Arm's focus on phasing out the 32-bit instruction set has been one it has been working towards for several years. For their latest TCS23, they have finally created a fully 64-bit cluster to capitalize on the benefit of a complete 64-bit mobile ecosystem, excising AArch32 (32-bit instruction) support entirely.. So whether it's a big, mid, or little core, for Arm's latest generation of IP there is only AArch64.

Developing a dynamic system-on-a-chip (SoC) that caters to a broad spectrum of mobile devices, ranging from cutting-edge flagship smartphones to entry-level models, necessitates a meticulous and consistent approach to maintaining competitiveness in a rapidly expanding market. In the realm of flagship devices, for instance, Qualcomm's Snapdragon 8 Gen2 SoC stands out, leveraging a cluster of Arm's Cortex-X3, Cortex A715/710, and Cortex-A510 cores. The upcoming iteration of Qualcomm's Snapdragon 8 Gen3 and other SoC manufacturers are poised to harness the power of Arm's TSC23 core cluster and intellectual property to further enhance performance in the subsequent generation of flagship mobile devices.

Arm's latest DynamIQ Shared Unit, DSU-120, offers support for up to 14 CPU cores in a cluster, which opens the door to a significant number of different CPU core combinations. We'll see what SoC vendors have opted for later this year, but one probably configuration is a 1+5+2 (X4+720+520), which is likely a configuration for a high-end smartphone. Compared to a last-generation 1+3+4 cluster (X3+715+510), Arm is claiming an uplift of 27% in compute performance within GeekBench 6 MT and a more considerable uplift of between 33% and 64% in the Speedometer 2.1 benchmark depending on software optimizations implemented.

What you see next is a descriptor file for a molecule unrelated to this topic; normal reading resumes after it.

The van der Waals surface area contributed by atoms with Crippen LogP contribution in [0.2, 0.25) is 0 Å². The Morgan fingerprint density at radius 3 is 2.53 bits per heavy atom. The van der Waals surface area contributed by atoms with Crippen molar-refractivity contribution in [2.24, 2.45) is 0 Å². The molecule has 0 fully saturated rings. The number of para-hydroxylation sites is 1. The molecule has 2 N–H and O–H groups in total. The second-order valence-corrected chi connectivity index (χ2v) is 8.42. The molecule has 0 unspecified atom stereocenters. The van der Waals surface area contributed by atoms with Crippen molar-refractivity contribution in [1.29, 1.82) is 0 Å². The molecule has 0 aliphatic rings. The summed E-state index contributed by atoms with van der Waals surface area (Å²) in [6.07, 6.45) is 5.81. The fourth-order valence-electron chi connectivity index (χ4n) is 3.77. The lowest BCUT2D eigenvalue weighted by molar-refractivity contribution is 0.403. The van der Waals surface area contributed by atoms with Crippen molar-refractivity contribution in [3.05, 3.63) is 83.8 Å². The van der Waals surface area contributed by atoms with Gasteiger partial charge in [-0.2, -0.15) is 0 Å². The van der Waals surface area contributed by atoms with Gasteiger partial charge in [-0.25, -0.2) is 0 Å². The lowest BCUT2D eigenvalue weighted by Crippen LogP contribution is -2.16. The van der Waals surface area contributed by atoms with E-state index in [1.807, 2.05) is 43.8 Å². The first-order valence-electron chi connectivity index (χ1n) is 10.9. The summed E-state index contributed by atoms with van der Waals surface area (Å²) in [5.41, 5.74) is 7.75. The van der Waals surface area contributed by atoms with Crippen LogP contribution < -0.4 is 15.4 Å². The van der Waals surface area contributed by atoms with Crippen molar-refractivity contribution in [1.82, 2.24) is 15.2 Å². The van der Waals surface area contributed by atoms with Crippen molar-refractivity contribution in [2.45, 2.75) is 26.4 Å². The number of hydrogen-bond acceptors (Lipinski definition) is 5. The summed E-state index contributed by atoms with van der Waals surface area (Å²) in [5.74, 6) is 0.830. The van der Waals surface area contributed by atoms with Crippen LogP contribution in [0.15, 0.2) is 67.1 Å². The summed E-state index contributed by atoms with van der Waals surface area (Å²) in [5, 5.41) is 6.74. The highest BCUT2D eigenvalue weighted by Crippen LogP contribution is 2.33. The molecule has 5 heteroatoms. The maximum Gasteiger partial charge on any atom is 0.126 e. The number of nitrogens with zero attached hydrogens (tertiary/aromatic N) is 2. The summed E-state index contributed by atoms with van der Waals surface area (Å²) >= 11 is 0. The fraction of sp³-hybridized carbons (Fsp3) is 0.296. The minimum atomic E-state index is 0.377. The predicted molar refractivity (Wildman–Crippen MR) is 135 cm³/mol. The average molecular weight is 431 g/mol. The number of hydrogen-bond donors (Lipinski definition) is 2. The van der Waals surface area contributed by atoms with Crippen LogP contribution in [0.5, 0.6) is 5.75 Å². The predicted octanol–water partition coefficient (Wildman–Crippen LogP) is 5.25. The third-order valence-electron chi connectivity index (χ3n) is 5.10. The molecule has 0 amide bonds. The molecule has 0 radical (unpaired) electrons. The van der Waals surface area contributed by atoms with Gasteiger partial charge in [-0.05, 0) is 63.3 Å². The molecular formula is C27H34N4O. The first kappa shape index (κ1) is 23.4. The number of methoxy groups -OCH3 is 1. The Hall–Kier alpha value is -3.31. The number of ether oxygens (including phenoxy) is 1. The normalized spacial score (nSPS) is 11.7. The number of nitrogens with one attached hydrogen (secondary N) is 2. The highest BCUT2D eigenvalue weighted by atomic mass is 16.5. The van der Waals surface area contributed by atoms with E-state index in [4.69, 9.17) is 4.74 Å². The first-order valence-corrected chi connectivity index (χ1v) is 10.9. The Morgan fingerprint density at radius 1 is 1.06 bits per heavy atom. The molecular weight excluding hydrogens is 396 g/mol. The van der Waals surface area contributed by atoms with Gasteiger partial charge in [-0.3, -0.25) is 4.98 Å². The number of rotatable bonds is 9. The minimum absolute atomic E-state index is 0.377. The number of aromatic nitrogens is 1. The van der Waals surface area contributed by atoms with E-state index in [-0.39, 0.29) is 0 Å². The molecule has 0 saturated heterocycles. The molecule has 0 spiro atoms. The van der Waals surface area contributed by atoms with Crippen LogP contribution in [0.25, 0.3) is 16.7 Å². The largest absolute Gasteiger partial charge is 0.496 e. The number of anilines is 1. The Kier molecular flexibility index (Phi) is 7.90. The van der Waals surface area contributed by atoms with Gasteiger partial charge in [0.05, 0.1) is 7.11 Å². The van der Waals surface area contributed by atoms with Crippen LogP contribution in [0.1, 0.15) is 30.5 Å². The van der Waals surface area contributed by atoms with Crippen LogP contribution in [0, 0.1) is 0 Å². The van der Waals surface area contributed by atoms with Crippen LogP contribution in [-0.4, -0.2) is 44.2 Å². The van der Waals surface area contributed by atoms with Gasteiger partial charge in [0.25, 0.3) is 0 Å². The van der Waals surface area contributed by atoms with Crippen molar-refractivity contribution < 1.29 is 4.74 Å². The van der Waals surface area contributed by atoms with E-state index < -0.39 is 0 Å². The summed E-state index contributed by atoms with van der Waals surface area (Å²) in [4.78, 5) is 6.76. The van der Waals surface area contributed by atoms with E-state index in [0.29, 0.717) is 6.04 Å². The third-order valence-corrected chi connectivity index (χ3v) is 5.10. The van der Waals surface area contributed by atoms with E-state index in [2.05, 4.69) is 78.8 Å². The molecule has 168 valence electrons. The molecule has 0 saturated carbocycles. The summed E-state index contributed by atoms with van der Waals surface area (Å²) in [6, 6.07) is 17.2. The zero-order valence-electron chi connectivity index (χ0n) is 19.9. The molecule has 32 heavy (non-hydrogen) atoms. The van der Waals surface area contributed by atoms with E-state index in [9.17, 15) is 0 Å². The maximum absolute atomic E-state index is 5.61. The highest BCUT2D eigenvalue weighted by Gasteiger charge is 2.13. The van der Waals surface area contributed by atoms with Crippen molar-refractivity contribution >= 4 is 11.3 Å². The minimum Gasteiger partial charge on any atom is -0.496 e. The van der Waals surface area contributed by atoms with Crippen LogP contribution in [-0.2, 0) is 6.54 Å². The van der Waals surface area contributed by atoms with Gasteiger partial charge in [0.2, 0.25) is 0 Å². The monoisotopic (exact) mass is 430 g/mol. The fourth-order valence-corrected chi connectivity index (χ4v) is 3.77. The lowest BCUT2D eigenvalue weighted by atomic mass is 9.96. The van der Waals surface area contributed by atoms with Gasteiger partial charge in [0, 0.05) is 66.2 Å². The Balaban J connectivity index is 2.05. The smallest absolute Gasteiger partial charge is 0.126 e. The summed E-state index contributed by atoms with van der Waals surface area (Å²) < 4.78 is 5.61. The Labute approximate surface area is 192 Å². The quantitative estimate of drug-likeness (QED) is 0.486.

Focusing more on the approach to 64-bit migration, last year Arm announced their first AArch64-only CPU core, the Cortex-A715. Consequently, last year saw the release of the first 64-bit only products, such as MediaTek's Dimensity 9200 SoC, as well as Google's Pixel 7 – which was 64-bit only as a platform choice rather than an architectural restriction.

That said, actual AArch64 adoption/use within the larger software ecosystem has been slower than expected, primarily due to the Chinese market being slow to make the switch from 32-bit to 64-bit. Google has actually been key with its application storage (Google Play) by requiring its developers to submit 64-bit apps as far back as 2019, while also allowing the use of 32-bit applications on devices without native 64-bit support. Other markets haven't been as quick in doing so, but Arm claims that it is 'nudging' companies such as OPPO, Vivi, and Xiaomi to adopt AArch64 faster, which is believed to have the desired effect.

With the initial Armv9 architecture, Arm made improvements to security through the use of its Memory Tagging Extension (MTE) (Armv8.5), which is a hardware-based implementation that uses Pointer Authentication (PA) extensions to help protect from memory vulnerabilities. Memory-based vulnerabilities have been a consistent threat to hardware-based security for many years, and it is something Arm is continually developing within its IP to help mitigate these types of attacks. For reference, Google's Chromium Project claimed that around 70% of high-severity bugs are from memory.